Maintaining dry, clean corrals requires a lot of work, but it is very important for the cow. Whether you have open drylots or freestalls with or without exercise pens – dry, clean corral conditions are imperative for optimal cow health.

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Proper corral management is necessary to provide cows these things:

  • A clean environment that will help reduce disease risk (i.e., mastitis, lameness, etc.)

  • A comfortable environment to encourage the cow to increase resting time (Resting time is directly associated with increased milk production.)

  • Increased cow comfort that can reduce the risk of lameness and injury

  • Minimize the energy requirement demanded from walking through deep mud

The following 10 protocols can help in achieving these objectives for comfortable, healthy and productive cows.

1. Stanchion slab

Stanchion slab

The stanchion slab must be scraped, flushed or vacuumed at least once daily. Maintaining clean slabs is important to reduce the risk of injury and disease. Flushing and vacuuming removes wet manure from the stanchion slab, helping to avoid overburdening the pen space with wet manure buildup, especially during cooler, wetter periods. Flushing multiple times per day permits easier cleaning function by the flush system. Vacuuming is best done with more wet manure, so it may not be available during hot and dry periods.

The area behind the slab must also be clean and free from buildup of manure. When this area gets extremely wet, holes and drop-offs begin to form, which create injury risks and make it difficult for the cows to enter and exit the feed slab.


2. Fencelines/travel lanes

Fencelines/travel lanesFencelines should be maintained clean and free from manure buildup. This creates a path for excess moisture to drain out of the corral and helps to prevent rusting and damage to the fenceposts. One tractor width of clearage is adequate along all fencelines. Ensure the corral exit travel lanes are also clear from manure buildup. Cows should have a clear exit path out of the corral to the parlor and back. This will help the process of moving cows to the parlor and minimize the loss of energy walking through deep manure buildup.

Routinely inspect fencelines, gates and stanchions for broken pieces that may cause injury to cows. This could be broken cables, loose or broken fenceposts, hanging gates, etc. It is important to correct the problems immediately.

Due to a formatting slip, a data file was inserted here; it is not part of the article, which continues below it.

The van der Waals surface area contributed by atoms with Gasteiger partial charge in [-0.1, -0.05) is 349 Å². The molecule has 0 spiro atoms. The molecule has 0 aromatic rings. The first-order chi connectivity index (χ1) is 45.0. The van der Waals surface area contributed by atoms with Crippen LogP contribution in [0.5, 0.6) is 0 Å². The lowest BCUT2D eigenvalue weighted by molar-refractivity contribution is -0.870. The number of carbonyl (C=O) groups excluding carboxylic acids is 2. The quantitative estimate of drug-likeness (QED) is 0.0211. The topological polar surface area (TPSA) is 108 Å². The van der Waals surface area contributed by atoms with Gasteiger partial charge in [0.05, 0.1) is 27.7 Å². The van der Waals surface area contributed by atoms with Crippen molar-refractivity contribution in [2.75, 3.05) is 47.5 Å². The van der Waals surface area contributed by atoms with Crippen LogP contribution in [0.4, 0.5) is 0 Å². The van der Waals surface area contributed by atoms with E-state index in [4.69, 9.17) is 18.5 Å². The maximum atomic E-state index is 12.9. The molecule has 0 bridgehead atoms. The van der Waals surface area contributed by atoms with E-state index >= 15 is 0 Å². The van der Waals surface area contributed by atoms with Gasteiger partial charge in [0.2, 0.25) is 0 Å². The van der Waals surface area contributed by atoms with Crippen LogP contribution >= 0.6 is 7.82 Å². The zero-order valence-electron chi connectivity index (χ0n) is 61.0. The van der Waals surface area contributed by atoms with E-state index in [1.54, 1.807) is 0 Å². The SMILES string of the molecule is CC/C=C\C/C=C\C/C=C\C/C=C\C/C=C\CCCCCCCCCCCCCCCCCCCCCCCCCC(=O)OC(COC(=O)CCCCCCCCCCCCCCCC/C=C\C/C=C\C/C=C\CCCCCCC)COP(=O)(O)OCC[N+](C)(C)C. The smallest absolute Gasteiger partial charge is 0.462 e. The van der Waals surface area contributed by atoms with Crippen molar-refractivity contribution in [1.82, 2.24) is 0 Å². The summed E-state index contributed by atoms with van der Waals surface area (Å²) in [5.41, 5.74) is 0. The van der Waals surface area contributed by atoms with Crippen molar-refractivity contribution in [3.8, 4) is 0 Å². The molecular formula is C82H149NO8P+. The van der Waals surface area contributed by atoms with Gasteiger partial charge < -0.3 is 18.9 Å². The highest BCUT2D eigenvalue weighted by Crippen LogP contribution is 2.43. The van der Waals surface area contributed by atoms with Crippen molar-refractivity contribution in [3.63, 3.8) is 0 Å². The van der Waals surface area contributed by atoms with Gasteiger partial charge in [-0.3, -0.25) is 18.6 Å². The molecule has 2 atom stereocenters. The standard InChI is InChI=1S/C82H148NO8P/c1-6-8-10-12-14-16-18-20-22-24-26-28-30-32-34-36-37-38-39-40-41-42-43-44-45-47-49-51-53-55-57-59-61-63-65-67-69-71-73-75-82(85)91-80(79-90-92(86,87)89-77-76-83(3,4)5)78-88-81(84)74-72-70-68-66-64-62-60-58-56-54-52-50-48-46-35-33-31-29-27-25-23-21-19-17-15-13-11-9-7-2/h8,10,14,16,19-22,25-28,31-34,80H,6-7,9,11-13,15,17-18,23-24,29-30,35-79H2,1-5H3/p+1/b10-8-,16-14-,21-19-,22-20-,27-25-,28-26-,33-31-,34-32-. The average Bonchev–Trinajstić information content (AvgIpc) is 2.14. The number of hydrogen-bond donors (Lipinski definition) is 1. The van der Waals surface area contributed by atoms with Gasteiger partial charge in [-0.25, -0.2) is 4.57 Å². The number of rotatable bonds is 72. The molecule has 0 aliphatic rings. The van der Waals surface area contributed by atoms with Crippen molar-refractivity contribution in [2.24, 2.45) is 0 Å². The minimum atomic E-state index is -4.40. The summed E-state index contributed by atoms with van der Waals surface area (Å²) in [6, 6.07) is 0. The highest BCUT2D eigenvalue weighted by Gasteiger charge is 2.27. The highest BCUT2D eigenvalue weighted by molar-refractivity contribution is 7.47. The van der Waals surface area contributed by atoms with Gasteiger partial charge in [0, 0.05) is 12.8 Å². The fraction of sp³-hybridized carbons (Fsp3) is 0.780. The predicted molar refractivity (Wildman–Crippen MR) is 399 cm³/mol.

3. Water troughs

Water troughs

Areas around water troughs should be maintained clean and free from manure buildup at all times. Cows accumulate around water troughs and will create adverse ground conditions if not maintained properly. Since water is a vital nutrient, it is important to provide easy access at all times. Areas around water troughs should be prepared with a cement slab to prevent the formation of holes or uneven ground.

4. Barn walkways/travel lanes

Barn walkways/travel lanes

Cement walkways in barns and other areas should always be free from excessive manure buildup. Excessive manure can make walking slippery and difficult. Walkways should also be grooved to provide traction for the cows’ feet. Current recommendations are for grooves to be a half-inch deep, half to three-quarters of an inch wide, spaced 3.25 inches apart, with vertical edges (according to the Dairyland Initiative). Proper grooving can help prevent cows from slipping or falling.

Travel lanes should also be scraped routinely to prevent buildup of manure that can impede flow, create slippery situations or other problems. Always monitor travel lanes for problems that need to be fixed: holes in the cement, lack of traction/grooving, foreign debris that may cause injuries. Slopes and steps may make travel difficult and create traffic flow issues or potential for injury if good footing does not exist.

5. Open lots

Shades should be managed to always have 4 to 6 inches of dry, soft bedding

Shades should be managed to always have 4 to 6 inches of dry, soft bedding. This typically requires wet manure to be scraped out daily and fresh, dry manure to be brought in to maintain a deep-bed pack. Treat the areas immediately to the side of the shades the same. As the sun moves, the shaded area shifts and will switch sides from morning to afternoon. In the heat, cows prefer shaded areas over bedded areas, so ensure there is good bedding where the cows want to lie.